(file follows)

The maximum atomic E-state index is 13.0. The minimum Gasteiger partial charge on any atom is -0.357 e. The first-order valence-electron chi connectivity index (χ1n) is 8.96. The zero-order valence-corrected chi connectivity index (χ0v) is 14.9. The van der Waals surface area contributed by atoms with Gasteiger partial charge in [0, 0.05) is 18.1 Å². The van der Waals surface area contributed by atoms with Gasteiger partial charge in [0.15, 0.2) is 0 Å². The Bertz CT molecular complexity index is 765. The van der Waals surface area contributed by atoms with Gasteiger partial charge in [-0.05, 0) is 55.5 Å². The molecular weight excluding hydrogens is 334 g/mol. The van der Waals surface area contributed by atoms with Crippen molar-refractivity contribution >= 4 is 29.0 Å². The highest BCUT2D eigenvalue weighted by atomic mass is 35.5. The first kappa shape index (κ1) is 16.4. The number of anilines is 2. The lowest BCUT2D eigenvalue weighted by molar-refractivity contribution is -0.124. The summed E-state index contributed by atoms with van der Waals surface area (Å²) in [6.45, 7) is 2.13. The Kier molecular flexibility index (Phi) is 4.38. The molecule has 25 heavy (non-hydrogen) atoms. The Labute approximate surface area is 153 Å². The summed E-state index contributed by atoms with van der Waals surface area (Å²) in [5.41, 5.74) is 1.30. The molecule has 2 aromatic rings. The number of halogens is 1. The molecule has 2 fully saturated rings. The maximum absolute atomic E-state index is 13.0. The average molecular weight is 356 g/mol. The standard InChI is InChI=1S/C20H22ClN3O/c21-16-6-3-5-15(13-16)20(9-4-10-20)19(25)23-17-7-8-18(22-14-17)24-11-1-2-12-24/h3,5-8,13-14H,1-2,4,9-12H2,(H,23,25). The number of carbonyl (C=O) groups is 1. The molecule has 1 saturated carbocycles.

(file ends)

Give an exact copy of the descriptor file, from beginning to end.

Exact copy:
The maximum atomic E-state index is 13.0. The minimum Gasteiger partial charge on any atom is -0.357 e. The first-order valence-electron chi connectivity index (χ1n) is 8.96. The zero-order valence-corrected chi connectivity index (χ0v) is 14.9. The van der Waals surface area contributed by atoms with Gasteiger partial charge in [0, 0.05) is 18.1 Å². The van der Waals surface area contributed by atoms with Gasteiger partial charge in [0.15, 0.2) is 0 Å². The Bertz CT molecular complexity index is 765. The van der Waals surface area contributed by atoms with Gasteiger partial charge in [-0.05, 0) is 55.5 Å². The molecular weight excluding hydrogens is 334 g/mol. The van der Waals surface area contributed by atoms with Crippen molar-refractivity contribution >= 4 is 29.0 Å². The highest BCUT2D eigenvalue weighted by atomic mass is 35.5. The first kappa shape index (κ1) is 16.4. The number of anilines is 2. The lowest BCUT2D eigenvalue weighted by molar-refractivity contribution is -0.124. The summed E-state index contributed by atoms with van der Waals surface area (Å²) in [6.45, 7) is 2.13. The Kier molecular flexibility index (Phi) is 4.38. The molecule has 25 heavy (non-hydrogen) atoms. The Labute approximate surface area is 153 Å². The summed E-state index contributed by atoms with van der Waals surface area (Å²) in [5.41, 5.74) is 1.30. The molecule has 2 aromatic rings. The number of halogens is 1. The molecule has 2 fully saturated rings. The maximum absolute atomic E-state index is 13.0. The average molecular weight is 356 g/mol. The standard InChI is InChI=1S/C20H22ClN3O/c21-16-6-3-5-15(13-16)20(9-4-10-20)19(25)23-17-7-8-18(22-14-17)24-11-1-2-12-24/h3,5-8,13-14H,1-2,4,9-12H2,(H,23,25). The number of carbonyl (C=O) groups is 1. The molecule has 1 saturated carbocycles.